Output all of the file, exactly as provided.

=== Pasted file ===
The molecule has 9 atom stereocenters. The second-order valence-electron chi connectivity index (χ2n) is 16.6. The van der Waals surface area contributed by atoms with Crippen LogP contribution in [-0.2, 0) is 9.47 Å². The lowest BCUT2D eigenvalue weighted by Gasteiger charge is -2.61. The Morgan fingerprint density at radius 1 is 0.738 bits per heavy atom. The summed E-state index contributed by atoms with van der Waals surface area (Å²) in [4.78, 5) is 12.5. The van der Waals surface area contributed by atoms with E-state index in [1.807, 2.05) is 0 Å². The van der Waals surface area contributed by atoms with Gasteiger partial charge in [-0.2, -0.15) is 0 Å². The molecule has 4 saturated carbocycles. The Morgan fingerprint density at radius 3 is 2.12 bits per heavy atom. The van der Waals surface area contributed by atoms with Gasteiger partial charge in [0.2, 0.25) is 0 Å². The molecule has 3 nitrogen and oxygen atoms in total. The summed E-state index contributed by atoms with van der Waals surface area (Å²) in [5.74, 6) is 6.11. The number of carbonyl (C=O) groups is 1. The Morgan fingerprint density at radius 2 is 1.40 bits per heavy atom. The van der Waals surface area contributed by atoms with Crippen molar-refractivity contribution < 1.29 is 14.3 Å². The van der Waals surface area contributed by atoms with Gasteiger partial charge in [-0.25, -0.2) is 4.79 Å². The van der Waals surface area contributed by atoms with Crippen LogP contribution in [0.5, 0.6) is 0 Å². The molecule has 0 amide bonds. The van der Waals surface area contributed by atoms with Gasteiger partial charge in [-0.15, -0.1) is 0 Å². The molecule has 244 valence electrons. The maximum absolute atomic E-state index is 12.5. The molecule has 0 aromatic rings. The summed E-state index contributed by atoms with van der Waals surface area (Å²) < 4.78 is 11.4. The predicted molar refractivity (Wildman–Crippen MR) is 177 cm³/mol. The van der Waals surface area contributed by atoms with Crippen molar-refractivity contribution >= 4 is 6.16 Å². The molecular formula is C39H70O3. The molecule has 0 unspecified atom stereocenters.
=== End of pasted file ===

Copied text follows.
The molecule has 9 atom stereocenters. The second-order valence-electron chi connectivity index (χ2n) is 16.6. The van der Waals surface area contributed by atoms with Crippen LogP contribution in [-0.2, 0) is 9.47 Å². The lowest BCUT2D eigenvalue weighted by Gasteiger charge is -2.61. The Morgan fingerprint density at radius 1 is 0.738 bits per heavy atom. The summed E-state index contributed by atoms with van der Waals surface area (Å²) in [4.78, 5) is 12.5. The van der Waals surface area contributed by atoms with E-state index in [1.807, 2.05) is 0 Å². The van der Waals surface area contributed by atoms with Gasteiger partial charge in [-0.2, -0.15) is 0 Å². The molecule has 4 saturated carbocycles. The Morgan fingerprint density at radius 3 is 2.12 bits per heavy atom. The van der Waals surface area contributed by atoms with Gasteiger partial charge in [0.2, 0.25) is 0 Å². The molecule has 3 nitrogen and oxygen atoms in total. The summed E-state index contributed by atoms with van der Waals surface area (Å²) in [5.74, 6) is 6.11. The number of carbonyl (C=O) groups is 1. The Morgan fingerprint density at radius 2 is 1.40 bits per heavy atom. The van der Waals surface area contributed by atoms with Crippen molar-refractivity contribution < 1.29 is 14.3 Å². The van der Waals surface area contributed by atoms with Gasteiger partial charge in [-0.25, -0.2) is 4.79 Å². The van der Waals surface area contributed by atoms with Crippen LogP contribution in [0.5, 0.6) is 0 Å². The molecule has 0 amide bonds. The van der Waals surface area contributed by atoms with Gasteiger partial charge in [-0.15, -0.1) is 0 Å². The molecule has 244 valence electrons. The maximum absolute atomic E-state index is 12.5. The molecule has 0 aromatic rings. The summed E-state index contributed by atoms with van der Waals surface area (Å²) < 4.78 is 11.4. The predicted molar refractivity (Wildman–Crippen MR) is 177 cm³/mol. The van der Waals surface area contributed by atoms with Crippen molar-refractivity contribution >= 4 is 6.16 Å². The molecular formula is C39H70O3. The molecule has 0 unspecified atom stereocenters.